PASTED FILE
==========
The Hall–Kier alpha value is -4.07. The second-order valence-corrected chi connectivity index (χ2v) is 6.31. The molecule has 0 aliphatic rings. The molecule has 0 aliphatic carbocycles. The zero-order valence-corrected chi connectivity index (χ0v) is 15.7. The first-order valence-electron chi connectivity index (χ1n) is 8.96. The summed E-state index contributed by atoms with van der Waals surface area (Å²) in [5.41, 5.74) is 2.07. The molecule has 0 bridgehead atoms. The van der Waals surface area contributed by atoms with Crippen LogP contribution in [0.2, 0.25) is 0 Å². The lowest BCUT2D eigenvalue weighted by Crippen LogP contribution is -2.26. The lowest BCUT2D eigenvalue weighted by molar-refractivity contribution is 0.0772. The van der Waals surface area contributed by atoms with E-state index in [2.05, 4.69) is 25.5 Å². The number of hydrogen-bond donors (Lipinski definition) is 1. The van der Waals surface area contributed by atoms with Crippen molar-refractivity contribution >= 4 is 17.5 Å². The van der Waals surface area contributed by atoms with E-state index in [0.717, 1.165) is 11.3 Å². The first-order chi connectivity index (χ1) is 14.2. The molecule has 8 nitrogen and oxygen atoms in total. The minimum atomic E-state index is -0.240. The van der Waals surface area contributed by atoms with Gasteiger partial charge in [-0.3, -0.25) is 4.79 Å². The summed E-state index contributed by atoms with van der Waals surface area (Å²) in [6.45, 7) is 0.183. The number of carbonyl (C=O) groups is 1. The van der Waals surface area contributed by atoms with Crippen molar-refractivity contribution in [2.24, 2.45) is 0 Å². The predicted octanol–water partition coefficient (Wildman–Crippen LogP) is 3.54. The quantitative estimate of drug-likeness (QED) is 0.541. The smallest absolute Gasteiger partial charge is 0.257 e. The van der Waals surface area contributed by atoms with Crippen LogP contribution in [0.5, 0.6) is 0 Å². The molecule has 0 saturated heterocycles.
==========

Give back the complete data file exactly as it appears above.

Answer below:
The Hall–Kier alpha value is -4.07. The second-order valence-corrected chi connectivity index (χ2v) is 6.31. The molecule has 0 aliphatic rings. The molecule has 0 aliphatic carbocycles. The zero-order valence-corrected chi connectivity index (χ0v) is 15.7. The first-order valence-electron chi connectivity index (χ1n) is 8.96. The summed E-state index contributed by atoms with van der Waals surface area (Å²) in [5.41, 5.74) is 2.07. The molecule has 0 bridgehead atoms. The van der Waals surface area contributed by atoms with Crippen LogP contribution in [0.2, 0.25) is 0 Å². The lowest BCUT2D eigenvalue weighted by Crippen LogP contribution is -2.26. The lowest BCUT2D eigenvalue weighted by molar-refractivity contribution is 0.0772. The van der Waals surface area contributed by atoms with E-state index in [2.05, 4.69) is 25.5 Å². The number of hydrogen-bond donors (Lipinski definition) is 1. The van der Waals surface area contributed by atoms with Crippen molar-refractivity contribution >= 4 is 17.5 Å². The van der Waals surface area contributed by atoms with E-state index in [0.717, 1.165) is 11.3 Å². The first-order chi connectivity index (χ1) is 14.2. The molecule has 8 nitrogen and oxygen atoms in total. The minimum atomic E-state index is -0.240. The van der Waals surface area contributed by atoms with Gasteiger partial charge in [-0.3, -0.25) is 4.79 Å². The summed E-state index contributed by atoms with van der Waals surface area (Å²) in [6.45, 7) is 0.183. The number of carbonyl (C=O) groups is 1. The van der Waals surface area contributed by atoms with Crippen molar-refractivity contribution in [2.24, 2.45) is 0 Å². The predicted octanol–water partition coefficient (Wildman–Crippen LogP) is 3.54. The quantitative estimate of drug-likeness (QED) is 0.541. The smallest absolute Gasteiger partial charge is 0.257 e. The van der Waals surface area contributed by atoms with Crippen LogP contribution in [0.5, 0.6) is 0 Å². The molecule has 0 saturated heterocycles.